Motorola claims Edge 30 is the world’s thinnest 5G smartphone

The Motorola Edge 30 feels very good in the hand and isn’t heavy either, so using it for extended periods of time didn’t cause fatigue in my experience. The phone borrows some design elements from its older brother, the Edge 30 Pro (review). Its camera module looks identical and it also has the same camera hardware, which I will talk about later.

Motorola opted for a 6.5-inch screen over the Edge 30, which I felt was a comfortable size for one-handed use. It has a small hole in the top which I didn’t find distracting. The power and volume buttons are easy to reach and provide good feedback when pressed. There is a SIM card tray at the bottom, next to the USB Type-C port and speaker. There is no 3.5mm headphone jack. The earpiece also doubles as a speaker, so you get stereo sound. Overall, the Motorola Edge 30 feels durable and has an IP52 rating which makes it resistant to light splashes of water.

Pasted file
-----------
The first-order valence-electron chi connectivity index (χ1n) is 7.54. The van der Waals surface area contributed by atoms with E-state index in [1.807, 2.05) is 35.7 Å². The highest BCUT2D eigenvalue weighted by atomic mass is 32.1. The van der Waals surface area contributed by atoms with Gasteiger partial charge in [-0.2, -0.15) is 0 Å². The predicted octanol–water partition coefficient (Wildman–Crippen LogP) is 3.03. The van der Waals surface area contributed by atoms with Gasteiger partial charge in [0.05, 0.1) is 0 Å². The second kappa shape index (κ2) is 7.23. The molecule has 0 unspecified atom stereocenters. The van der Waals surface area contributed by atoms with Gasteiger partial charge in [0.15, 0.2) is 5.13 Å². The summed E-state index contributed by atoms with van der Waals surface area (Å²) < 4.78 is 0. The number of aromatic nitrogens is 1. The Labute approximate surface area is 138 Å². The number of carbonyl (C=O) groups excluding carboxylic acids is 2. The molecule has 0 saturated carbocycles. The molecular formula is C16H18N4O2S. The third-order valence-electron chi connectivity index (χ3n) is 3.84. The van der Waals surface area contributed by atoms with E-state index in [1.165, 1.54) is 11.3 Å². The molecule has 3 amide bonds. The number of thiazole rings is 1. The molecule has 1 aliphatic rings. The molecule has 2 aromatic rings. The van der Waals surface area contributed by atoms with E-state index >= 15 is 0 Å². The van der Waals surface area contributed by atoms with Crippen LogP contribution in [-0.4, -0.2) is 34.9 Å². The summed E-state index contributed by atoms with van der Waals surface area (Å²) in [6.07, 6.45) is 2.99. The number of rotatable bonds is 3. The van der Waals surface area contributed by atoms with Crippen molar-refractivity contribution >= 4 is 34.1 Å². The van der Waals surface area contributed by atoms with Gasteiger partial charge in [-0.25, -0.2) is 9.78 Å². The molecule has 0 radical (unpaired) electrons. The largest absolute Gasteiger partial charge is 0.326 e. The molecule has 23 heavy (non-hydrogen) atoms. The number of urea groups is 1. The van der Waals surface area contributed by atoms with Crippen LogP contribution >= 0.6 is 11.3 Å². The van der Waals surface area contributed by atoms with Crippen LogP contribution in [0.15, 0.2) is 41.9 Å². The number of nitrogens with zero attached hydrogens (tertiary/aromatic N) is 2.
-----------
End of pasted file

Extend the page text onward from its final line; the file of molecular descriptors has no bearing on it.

Motorola Edge 30 specifications and software

The Motorola Edge 30 is powered by a Qualcomm Snapdragon 778G+ SoC, which is an upgrade to the Snapdragon 778G that powers the Motorola Edge 20 (review), its predecessor. The Edge 30 happens to be the first smartphone in India to use a SoC. Supports Bluetooth 5.2, Wi-Fi 6E, NFC and 13 bands 5G. Unfortunately, the storage is not expandable in the Edge 30 and this may be a concern for some buyers. The stereo speakers on the Edge 30 feature Dolby Atmos and Snapdragon Sound improvements.

Motorola Edge 30 has a 6.5-inch pOLED display with Full HD + resolution. It also has a very high refresh rate of 144Hz and a touch sampling rate of 360Hz. According to Motorola, the advantage of using a pOLED panel is that it helps keep the edges narrow and reduce the thickness of the screen. The Edge 30 also has Corning Gorilla Glass 3 on the screen to protect against scratches.